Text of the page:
I’m supposed to be, at this moment, taxiing out from the gate, making sure my seat back is in the fully up-and-locked position, at the start of an uneventful non-stop flight to Boston. Eyes closed, anticipating tonight’s (formerly Pearl Street) Psinging, joining old friends for a warm night of musicmaking by fireside, with ginger tea and tales of what’s-happened-since-we-last-met.
Right. But Boston’s closed for the Nor’easter that’s bearing down the coast laying waste to plans of mice, men, and airlines. Chaos at SFO, as you might guess, is reminiscent of some upper middle class refugee processing camp. People standing around in long, intertwining, ill-defined lines, hoping they’re in the right one (usually not, from my brief sample). United workers – the refugee camp staff – patiently taking their pace. There’s nothing to be done for the screaming desperate individual, any more than there is to a single grain of sand in the hourglass – we will all be processed in our turn.
The desk worker tells me that everything’s booked for the next two days; they can get me out on a Sunday night red-eye at the earliest. I am patient and cheerful (I think), but I am also skeptical. What about other airlines? “All booked – noone has anything.” I ask if I can stay by the desk while I make a few phone calls, and dial our corporate travel agency. After a little hunting, Tina at Carlson Wagonlit comes up with some options for me: a red-eye through Charlotte on Northwest tonight, or an early connection tomorrow morning with USAir. But, she says, United hasn’t released my ticket, so she’d have to book it at full fare.
I’m puzzled, and ask the United gate agent, who claims the contrary and reiterates a lack of alternate flights. Tina, standing by on the phone, gives me the flight numbers, which I relay to the United refugee-handler/ticket agent. She types for a few seconds and declares in (possibly mock) surprise “Got ‘em!” Rattles the keys for another few seconds and hands me the coveted slip bearing a confirmed ticket on USAir. Bless you, Tina.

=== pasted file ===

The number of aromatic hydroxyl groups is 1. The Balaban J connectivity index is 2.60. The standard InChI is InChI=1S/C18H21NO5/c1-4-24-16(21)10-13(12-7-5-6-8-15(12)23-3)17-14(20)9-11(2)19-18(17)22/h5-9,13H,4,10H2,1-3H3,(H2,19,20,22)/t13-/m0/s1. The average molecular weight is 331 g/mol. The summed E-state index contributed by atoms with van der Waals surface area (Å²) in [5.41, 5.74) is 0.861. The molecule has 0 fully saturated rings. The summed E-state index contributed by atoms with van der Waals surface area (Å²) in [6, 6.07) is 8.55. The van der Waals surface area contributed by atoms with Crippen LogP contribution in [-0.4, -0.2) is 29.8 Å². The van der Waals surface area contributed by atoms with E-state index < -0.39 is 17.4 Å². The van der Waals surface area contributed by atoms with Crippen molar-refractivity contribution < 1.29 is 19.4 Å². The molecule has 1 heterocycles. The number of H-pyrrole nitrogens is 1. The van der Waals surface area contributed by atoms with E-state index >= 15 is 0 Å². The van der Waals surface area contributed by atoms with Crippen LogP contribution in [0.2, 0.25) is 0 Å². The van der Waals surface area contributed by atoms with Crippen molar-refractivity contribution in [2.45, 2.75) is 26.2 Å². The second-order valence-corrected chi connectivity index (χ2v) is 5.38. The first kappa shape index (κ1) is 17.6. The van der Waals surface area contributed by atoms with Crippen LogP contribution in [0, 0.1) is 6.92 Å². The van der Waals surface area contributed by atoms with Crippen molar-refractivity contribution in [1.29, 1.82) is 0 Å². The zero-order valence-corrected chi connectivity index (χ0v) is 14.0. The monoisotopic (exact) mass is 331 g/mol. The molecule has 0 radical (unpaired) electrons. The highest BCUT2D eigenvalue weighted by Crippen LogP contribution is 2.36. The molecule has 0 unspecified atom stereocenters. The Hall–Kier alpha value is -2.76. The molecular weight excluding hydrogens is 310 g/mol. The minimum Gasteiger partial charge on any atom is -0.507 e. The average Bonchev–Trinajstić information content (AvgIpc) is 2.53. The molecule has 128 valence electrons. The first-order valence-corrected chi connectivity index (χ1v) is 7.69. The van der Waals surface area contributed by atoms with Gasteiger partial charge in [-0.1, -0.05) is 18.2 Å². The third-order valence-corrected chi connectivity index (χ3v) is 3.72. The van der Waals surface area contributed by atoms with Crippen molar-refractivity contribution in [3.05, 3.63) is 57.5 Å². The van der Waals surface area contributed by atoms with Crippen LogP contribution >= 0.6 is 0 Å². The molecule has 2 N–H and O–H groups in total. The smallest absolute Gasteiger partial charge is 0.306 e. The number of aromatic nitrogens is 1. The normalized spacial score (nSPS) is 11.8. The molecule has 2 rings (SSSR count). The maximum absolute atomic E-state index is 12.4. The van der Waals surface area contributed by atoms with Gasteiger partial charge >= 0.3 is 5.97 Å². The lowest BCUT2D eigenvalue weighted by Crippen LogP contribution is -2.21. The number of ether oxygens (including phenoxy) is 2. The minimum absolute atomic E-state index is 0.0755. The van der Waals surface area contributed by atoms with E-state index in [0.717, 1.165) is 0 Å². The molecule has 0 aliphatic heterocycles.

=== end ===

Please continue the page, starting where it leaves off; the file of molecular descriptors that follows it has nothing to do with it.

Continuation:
The woman next to me is having less luck with her ticket agent, but doesn’t seem to be grasping the options. She’s trying to get to Newark, and being told the same thing I was: Monday morning. Her frustration boils over in a barely-contained scream– “But I have to be there by tomorrow!”
I decide to risk being useful: “Try calling USAir? That’s what I’ve gotten rebooked on.” Her ticket agent, sensing a lost United fare, opens up another alternative: “We can get you into Dulles tonight, and you can take the train up.” (Take it! Take it!) “Will you cover my train fare?” “Sorry, can’t do that for cancellations due to weather.” Another barely-contained scream “But you’re supposed to get me to Newark! I have to be there by tomorrow!”
I move along – there’s nothing I can do to help here.
I cross the meandering queue of travelers still waiting for their turn at exasperation, and a young couple asks how it went. They seem solution-oriented, so I explain how I managed to get booked as a small huddle forms around us. A dozen cell phones pop open in unison, and a dozen drowsy travel agents are roused from their morning coffee. Okay, maybe I can do a little good.
Time to turn attention to myself. Letsee, those books I’d meant to pick up from the pilot shop? Plenty of time now. I’d been lamenting missing today’s lunchtime concert at work: a celtic band with a Grateful Dead twist called “Wake the Dead”. Now, I’ll get to bike into the office (beautiful sunshine streaming down, herons and egrets along the Baylands bike path), and still be there in plenty of time for the music. Oh yeah, and I’ll get some work done, since my schedule for the day has been blocked out. No meetings – sweet!
Yes, I’ll miss Psinging, and I’m sad for that. Still, I’ll likely get to see a lot of the folks tomorrow night, maybe for a smaller musicmaking. But Nature bats last, and we just have to play the ball as it comes. It’s a good thing that Life doesn’t suck, isn’t it?